Mask Mandates, Updated Schedules, and Remote Learning Information

A Look into the Updated Plan for School Reopenings in Reading 

Reading, MA – On August 14, Superintendent Doherty released an updated plan for Reading Public School reopenings in the fall. The newest version of the reopening plan features updates related to the following topics: elementary and middle school schedules, which model of learning should be used for English Learners, the rollout of kindergarten, Department of Elementary and Secondary Education metrics for determining when changes in learning models should occur, updated information for families interested in choosing the remote learning option, as well as updated information on the types of masks students and staff will be required to wear.

In this updated plan, elementary school students will now be dismissed from school between 2:40 pm and 3:10 pm. In addition to this new dismissal schedule, scheduled mask breaks have now been included within students’ in-person learning schedules.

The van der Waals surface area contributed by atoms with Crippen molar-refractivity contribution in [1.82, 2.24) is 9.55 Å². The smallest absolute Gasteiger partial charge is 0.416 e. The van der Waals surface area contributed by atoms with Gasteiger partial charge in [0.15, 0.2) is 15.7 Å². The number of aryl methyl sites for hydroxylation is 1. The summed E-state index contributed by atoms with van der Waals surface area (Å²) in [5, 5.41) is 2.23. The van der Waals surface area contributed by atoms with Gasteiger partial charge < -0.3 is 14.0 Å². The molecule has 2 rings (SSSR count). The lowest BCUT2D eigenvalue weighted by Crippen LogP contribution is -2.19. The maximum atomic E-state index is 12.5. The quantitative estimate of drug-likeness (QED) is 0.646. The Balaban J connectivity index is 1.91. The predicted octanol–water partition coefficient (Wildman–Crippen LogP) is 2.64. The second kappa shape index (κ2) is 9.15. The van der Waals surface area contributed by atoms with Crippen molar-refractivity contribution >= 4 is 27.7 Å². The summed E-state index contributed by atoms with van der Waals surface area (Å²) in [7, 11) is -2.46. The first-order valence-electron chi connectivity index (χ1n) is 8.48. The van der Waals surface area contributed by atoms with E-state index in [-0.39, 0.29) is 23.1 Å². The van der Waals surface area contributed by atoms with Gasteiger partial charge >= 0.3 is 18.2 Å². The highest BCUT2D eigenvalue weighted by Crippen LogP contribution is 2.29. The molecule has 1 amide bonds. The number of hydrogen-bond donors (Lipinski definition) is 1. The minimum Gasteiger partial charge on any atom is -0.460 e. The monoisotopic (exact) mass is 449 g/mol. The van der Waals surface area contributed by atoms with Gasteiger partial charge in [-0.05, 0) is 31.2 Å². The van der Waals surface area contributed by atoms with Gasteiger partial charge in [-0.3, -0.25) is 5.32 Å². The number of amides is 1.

Photo of sample schedule for elementary school students in Cohort A. Photo courtesy of Fall School Reopening Plans: Version 2.0.

For middle school students, this version of the school reopening plan features a more in-depth breakdown of what remote learning on Fridays may look like, as well as the addition of another class period during students’ week of in-person learning.

Sample middle school schedule for remote learning on Fridays. Photo courtesy of Fall School Reopening Plans: Version 2.0.

For students identified as English Learners (students who are learning English as a second language), this version of the reopening plan goes into greater detail regarding which students will participate in the hybrid model of learning and which will be attending school in-person full time.